The consultative ballot

This week the vote starts on the BBC’s “final” offer. It is a big decision.

Everyone – union and management – agrees that this is the best offer that can be achieved by negotiation. If we want more the likelihood is that we are going to have to engage in a bruising campaign of industrial action. (This doesn’t necessarily mean lots of all out strikes: short stoppages lasting just a few hours can have a dramatic impact at relatively little cost.)

So what to do? 

The BBC’s offer is terrible. If CAB 2011 had been the BBC’s first offer, back at the start of the summer, we’d have thrown it out. Anyone who has played with the pensions calculator following the principles I laid out a week ago will know just how bad CAB2011 is.

For me there are two tests for strike action. Is there a clear objective? And is that objective achievable. It seems to me that the answer to both questions is  yes.

The objective is to force the BBC to follow its own procedures: withdraw the “draconian” pensions proposals and negotiate with the trustees to deal with the deficit and future funding issues. That is a perfectly reasonable and realistic demand.

Is it achievable? Of course. We’re not asking for anything outrageous, simply that the BBC negotiates in good faith with the trustees of the pension scheme – just as the rules of the pension scheme insist. There are many ways in which the BBC could address the current and potential future deficit without taking the draconian action that it has decided for political reasons it wants to take.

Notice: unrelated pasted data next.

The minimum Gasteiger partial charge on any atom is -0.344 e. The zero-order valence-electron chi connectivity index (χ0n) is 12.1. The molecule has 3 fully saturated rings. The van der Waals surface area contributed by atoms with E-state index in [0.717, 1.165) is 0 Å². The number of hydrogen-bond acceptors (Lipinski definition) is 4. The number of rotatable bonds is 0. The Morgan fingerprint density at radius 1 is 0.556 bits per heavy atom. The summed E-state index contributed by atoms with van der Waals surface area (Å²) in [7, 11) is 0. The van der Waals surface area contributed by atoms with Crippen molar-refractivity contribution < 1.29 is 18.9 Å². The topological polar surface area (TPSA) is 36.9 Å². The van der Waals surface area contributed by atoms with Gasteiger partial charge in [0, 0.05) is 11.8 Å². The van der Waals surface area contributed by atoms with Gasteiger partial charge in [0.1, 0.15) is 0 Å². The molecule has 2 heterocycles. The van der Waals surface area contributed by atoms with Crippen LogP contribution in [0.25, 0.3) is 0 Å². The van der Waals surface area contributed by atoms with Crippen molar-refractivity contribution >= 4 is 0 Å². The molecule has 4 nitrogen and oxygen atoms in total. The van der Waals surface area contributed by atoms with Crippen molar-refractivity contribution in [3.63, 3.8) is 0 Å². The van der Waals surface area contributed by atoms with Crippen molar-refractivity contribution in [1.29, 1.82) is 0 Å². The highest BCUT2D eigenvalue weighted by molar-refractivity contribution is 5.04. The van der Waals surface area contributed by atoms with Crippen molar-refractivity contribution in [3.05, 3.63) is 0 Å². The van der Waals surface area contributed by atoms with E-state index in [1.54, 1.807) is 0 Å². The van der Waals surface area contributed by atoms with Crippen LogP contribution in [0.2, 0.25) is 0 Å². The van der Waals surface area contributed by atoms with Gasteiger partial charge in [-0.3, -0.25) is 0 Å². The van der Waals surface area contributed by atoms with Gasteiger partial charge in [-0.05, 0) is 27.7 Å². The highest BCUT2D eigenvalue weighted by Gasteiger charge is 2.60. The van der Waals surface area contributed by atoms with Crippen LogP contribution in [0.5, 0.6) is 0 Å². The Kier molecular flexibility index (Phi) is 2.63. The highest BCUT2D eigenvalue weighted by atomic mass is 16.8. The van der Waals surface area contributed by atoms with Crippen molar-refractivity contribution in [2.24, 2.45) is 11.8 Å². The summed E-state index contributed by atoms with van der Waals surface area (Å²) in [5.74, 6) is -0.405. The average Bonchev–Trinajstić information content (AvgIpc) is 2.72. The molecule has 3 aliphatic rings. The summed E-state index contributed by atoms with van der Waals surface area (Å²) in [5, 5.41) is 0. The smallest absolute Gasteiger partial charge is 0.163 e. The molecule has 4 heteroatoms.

My view is this. If we don’t fight now, we’ll spend the rest of our working lives, and our retirement, regretting our timidity. Working at the BBC we tend to believe in a reasonable world, where difficult issues can be resolved by discussions between fair minded people. This pensions dispute is not like that. We’re caught up in a power play, as Mark Thompson attempts to position the BBC for the next licence fee discussions.  (Take a look at Steve Hewlett’s piece in Ariel this week for some heavyweight confrimation of this line of thinking.). Reasoned argument is not (yet) going to win the day. It’s about power, and the only power we have is to withdraw labour and make the costs of going ahead with the proposals too high for the BBC.

And here’s the good news. Mark Thompson’s strategy is to win favour with the government by forcing through unpopular pensions reforms. He very quickly loses that political capital if he drags the BBC into a prolonged battle with its own workforce. That runs the risk for the BBC and for the government that the story becomes resistance to pension reform, rather than the successful achievement of pensions reform.

We’ve earnt our pension rights, they’re not unreasonable and they’re not unaffordable. Now they need defending. It’s time to fight back.

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